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I often see this theory, but I don't really see much evidence.

I was referring to workplace democracy, which was present in the '60s mostly as an ideal, i.e. the SDS manifesto. This has largely been driven out of the public debate, though some creative companies have seen the competitive advantages and moved in that direction, so, while there are some trade-offs, as a tool to transform society, and especially as a tool that might be reenforced by law and regulation, it has been largely forgotten and is no current threat to 'market discipline'.

The Civil Rights Act was an important, historic step in the right direction, but not as a tool for economic democracy, certainly after the assassination of MLK. The women's liberation movement gave women options but has done little to close the pay gap and, in fact, the response by business seems to have been: "Oh good! Now we can require the wife to work for 2/3ds to 3/4rs of her husbands wage and thereby put pressure on rising wages." It would not surprise me to find this having been directly discussed by Chamber of Commerce leaders.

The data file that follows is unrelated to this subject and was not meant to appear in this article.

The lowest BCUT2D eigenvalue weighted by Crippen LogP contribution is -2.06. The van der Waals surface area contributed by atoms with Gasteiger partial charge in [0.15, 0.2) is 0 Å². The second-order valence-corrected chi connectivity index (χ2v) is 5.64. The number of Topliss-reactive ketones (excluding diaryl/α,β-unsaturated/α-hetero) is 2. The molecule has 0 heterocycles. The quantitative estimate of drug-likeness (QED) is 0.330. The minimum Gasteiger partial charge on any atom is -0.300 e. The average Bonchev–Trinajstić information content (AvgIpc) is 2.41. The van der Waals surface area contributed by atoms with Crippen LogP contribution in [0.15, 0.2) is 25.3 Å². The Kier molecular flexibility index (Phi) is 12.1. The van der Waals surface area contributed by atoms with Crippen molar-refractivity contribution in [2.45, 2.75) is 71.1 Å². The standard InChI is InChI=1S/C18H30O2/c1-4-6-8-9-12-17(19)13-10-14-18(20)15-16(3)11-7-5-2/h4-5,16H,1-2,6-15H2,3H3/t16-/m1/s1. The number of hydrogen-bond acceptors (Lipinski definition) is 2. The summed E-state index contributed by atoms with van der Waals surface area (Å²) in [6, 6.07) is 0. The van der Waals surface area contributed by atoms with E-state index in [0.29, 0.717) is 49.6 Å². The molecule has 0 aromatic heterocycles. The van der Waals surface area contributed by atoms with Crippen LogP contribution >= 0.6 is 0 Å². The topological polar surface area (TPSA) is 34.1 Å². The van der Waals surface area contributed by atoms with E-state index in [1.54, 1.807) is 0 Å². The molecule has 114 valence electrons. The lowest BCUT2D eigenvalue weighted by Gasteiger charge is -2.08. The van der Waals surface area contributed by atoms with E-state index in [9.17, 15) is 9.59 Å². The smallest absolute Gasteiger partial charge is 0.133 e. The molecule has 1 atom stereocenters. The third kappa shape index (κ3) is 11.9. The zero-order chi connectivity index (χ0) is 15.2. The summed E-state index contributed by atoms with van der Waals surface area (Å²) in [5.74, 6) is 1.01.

The ideal has largely been forgotten while the implementation of the progressive reforms have been implemented in ways destructive to the original intent but friendly to business, largely due to the influence of business organizations on governments through campaign finance and on public opinion through owned media and 'think tank' propaganda.

"It is not necessary to have hope in order to persevere."

by ARGeezer (ARGeezer a in a circle eurotrib daught com) on Mon Feb 20th, 2012 at 10:51:19 AM EST
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